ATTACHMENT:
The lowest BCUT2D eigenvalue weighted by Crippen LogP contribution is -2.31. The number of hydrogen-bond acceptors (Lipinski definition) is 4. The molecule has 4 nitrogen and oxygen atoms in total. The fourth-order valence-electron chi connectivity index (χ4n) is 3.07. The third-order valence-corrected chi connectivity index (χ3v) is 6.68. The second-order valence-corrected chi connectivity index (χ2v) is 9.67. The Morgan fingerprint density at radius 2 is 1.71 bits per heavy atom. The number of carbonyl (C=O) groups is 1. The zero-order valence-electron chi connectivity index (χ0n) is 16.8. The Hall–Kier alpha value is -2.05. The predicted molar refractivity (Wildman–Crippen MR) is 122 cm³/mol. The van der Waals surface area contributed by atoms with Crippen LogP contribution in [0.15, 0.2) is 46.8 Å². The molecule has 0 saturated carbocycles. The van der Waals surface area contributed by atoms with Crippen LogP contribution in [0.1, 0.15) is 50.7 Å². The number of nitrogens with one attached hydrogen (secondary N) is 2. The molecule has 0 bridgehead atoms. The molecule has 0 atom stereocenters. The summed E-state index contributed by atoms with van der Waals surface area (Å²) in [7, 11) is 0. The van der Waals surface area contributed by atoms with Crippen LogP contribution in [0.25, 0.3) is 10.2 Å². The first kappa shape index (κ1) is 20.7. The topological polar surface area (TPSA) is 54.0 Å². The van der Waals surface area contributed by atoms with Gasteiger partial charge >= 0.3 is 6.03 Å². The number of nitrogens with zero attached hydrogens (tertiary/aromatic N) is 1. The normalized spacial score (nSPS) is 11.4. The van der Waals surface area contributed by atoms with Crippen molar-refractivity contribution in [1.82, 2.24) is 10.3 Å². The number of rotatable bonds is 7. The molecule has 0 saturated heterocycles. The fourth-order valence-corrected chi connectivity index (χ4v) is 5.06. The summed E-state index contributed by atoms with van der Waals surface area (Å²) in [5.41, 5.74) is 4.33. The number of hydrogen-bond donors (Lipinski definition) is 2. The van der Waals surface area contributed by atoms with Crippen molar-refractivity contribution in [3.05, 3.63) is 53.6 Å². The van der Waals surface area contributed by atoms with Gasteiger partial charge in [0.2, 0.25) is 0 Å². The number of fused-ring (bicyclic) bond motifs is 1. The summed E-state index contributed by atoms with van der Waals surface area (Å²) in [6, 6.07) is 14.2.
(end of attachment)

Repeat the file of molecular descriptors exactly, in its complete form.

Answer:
The lowest BCUT2D eigenvalue weighted by Crippen LogP contribution is -2.31. The number of hydrogen-bond acceptors (Lipinski definition) is 4. The molecule has 4 nitrogen and oxygen atoms in total. The fourth-order valence-electron chi connectivity index (χ4n) is 3.07. The third-order valence-corrected chi connectivity index (χ3v) is 6.68. The second-order valence-corrected chi connectivity index (χ2v) is 9.67. The Morgan fingerprint density at radius 2 is 1.71 bits per heavy atom. The number of carbonyl (C=O) groups is 1. The zero-order valence-electron chi connectivity index (χ0n) is 16.8. The Hall–Kier alpha value is -2.05. The predicted molar refractivity (Wildman–Crippen MR) is 122 cm³/mol. The van der Waals surface area contributed by atoms with Crippen LogP contribution in [0.15, 0.2) is 46.8 Å². The molecule has 0 saturated carbocycles. The van der Waals surface area contributed by atoms with Crippen LogP contribution in [0.1, 0.15) is 50.7 Å². The number of nitrogens with one attached hydrogen (secondary N) is 2. The molecule has 0 bridgehead atoms. The molecule has 0 atom stereocenters. The summed E-state index contributed by atoms with van der Waals surface area (Å²) in [7, 11) is 0. The van der Waals surface area contributed by atoms with Crippen LogP contribution in [0.25, 0.3) is 10.2 Å². The first kappa shape index (κ1) is 20.7. The topological polar surface area (TPSA) is 54.0 Å². The van der Waals surface area contributed by atoms with Gasteiger partial charge >= 0.3 is 6.03 Å². The number of nitrogens with zero attached hydrogens (tertiary/aromatic N) is 1. The normalized spacial score (nSPS) is 11.4. The van der Waals surface area contributed by atoms with Crippen molar-refractivity contribution in [1.82, 2.24) is 10.3 Å². The number of rotatable bonds is 7. The molecule has 0 saturated heterocycles. The fourth-order valence-corrected chi connectivity index (χ4v) is 5.06. The summed E-state index contributed by atoms with van der Waals surface area (Å²) in [5.41, 5.74) is 4.33. The number of hydrogen-bond donors (Lipinski definition) is 2. The van der Waals surface area contributed by atoms with Crippen molar-refractivity contribution in [3.05, 3.63) is 53.6 Å². The van der Waals surface area contributed by atoms with Gasteiger partial charge in [0.2, 0.25) is 0 Å². The number of fused-ring (bicyclic) bond motifs is 1. The summed E-state index contributed by atoms with van der Waals surface area (Å²) in [6, 6.07) is 14.2.